UH Manoa School of Law names two Freeman Foundation Fellows

Fellowships support foreign legal professionals in School of Law's LL.M. program

University of Hawaiʻi at Mānoa
Posted: Apr 27, 2006

HONOLULU — The University of Hawaiʻi at Mānoa‘s William S. Richardson School of Law has awarded its 2006-2007 Freeman Foundation Fellowships to Sun Samnang of Cambodia and Wang Zhiyong of China. The fellowships, sponsored by the Freeman Foundation, support two students per year in the School of Law‘s LL.M. Program, and are available to students from China, Cambodia, Indonesia, and Vietnam.

"The School of Law is immensely grateful to the Freeman Foundation for this example of pathbreaking generosity," said School of Law Dean Aviam Soifer. "By making it possible for exceptional students from developing countries in Asia to come to the William S. Richardson School of Law for a year in order to earn their LL.M. degrees, the Freeman Foundation advances the rule of law through outstanding individuals and in realms where legal knowledge could hardly be more important."

The fellowships are worth approximately $40,000 each and pay for tuition, fees, and living expenses for one year of study at the School of Law. They are awarded on the basis of merit, need, and commitment to public service, and this year‘s two awardees were chosen from a group of excellent applicants from China and Cambodia.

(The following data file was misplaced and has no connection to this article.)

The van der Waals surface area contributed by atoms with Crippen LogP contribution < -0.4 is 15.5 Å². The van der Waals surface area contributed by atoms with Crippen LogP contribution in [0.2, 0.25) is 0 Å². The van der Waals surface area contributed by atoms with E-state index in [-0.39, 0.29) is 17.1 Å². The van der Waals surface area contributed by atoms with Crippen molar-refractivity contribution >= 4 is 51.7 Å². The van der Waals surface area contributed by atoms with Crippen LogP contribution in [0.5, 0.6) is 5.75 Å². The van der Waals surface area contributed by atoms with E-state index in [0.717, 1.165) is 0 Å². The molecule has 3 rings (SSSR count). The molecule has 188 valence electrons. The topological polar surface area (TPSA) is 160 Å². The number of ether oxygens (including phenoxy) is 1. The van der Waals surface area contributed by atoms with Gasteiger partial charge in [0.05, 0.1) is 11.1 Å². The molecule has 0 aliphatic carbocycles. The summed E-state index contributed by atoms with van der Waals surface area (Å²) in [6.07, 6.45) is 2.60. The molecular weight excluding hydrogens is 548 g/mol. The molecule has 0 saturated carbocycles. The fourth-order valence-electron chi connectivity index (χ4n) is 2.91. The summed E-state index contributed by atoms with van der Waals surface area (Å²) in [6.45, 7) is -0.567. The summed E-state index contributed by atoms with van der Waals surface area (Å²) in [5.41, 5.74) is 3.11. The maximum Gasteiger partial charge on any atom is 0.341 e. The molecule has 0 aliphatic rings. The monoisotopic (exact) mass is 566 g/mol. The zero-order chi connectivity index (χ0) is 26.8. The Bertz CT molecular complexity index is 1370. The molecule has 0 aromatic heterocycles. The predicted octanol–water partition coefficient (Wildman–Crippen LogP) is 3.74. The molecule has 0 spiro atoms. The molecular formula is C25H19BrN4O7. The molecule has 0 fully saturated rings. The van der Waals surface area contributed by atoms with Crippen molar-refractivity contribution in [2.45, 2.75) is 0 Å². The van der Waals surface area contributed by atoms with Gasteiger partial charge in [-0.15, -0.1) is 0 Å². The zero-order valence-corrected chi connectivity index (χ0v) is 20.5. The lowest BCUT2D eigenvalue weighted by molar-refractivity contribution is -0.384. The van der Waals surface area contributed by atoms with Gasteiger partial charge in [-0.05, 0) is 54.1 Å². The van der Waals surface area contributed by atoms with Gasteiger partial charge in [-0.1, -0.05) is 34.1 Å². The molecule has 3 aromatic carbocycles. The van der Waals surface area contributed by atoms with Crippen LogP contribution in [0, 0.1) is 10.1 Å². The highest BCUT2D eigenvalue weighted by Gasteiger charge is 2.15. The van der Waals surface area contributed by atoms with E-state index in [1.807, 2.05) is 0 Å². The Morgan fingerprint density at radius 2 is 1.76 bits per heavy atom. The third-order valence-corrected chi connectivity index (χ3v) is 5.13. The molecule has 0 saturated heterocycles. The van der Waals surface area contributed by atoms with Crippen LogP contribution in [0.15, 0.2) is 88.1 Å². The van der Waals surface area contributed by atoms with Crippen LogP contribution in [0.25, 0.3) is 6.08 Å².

Sun Samnang of Cambodia is a 1997 graduate of the Royal University of Law and Economics who has also studied in Seoul, South Korea. He now works for the East-West Management Institute‘s Program on Rights and Justice in Phnom Penh, where he coordinates the Law Fellows program supporting rule of law activities in Cambodia. He also teaches law at the University of Cambodia and the Royal University, and is a public interest lawyer working on legal and judicial reform.

Wang Zhiyong of China is a top graduate of Jilin University‘s law school and was designated as a judicial officer with the Supreme People‘s Court in Beijing. Since his graduation in 2000, he has worked as a clerk and judicial officer in the Criminal Division of the Court with a focus on economic crimes, illustrating his commitment to a career in the judiciary. He is now studying in Japan as one of 40 candidates out of 4,000 selected by the Chinese government for overseas study.

The Freeman Foundation, a private philanthropic foundation based in Stowe, Vt., was established in 1994 in memory of Mansfield Freeman and administered by members of his family, including his son, Houghton Freeman. The foundation is dedicated to increasing understanding between the United States and the nations of East Asia.

For more information about the Freeman Foundation Fellowship Program or the School of Law‘s LL.M. Program, contact Associate Director of International Programs Spencer Kimura at kimurasp@hawaii.edu.

For more information, visit: http://www.hawaii.edu/law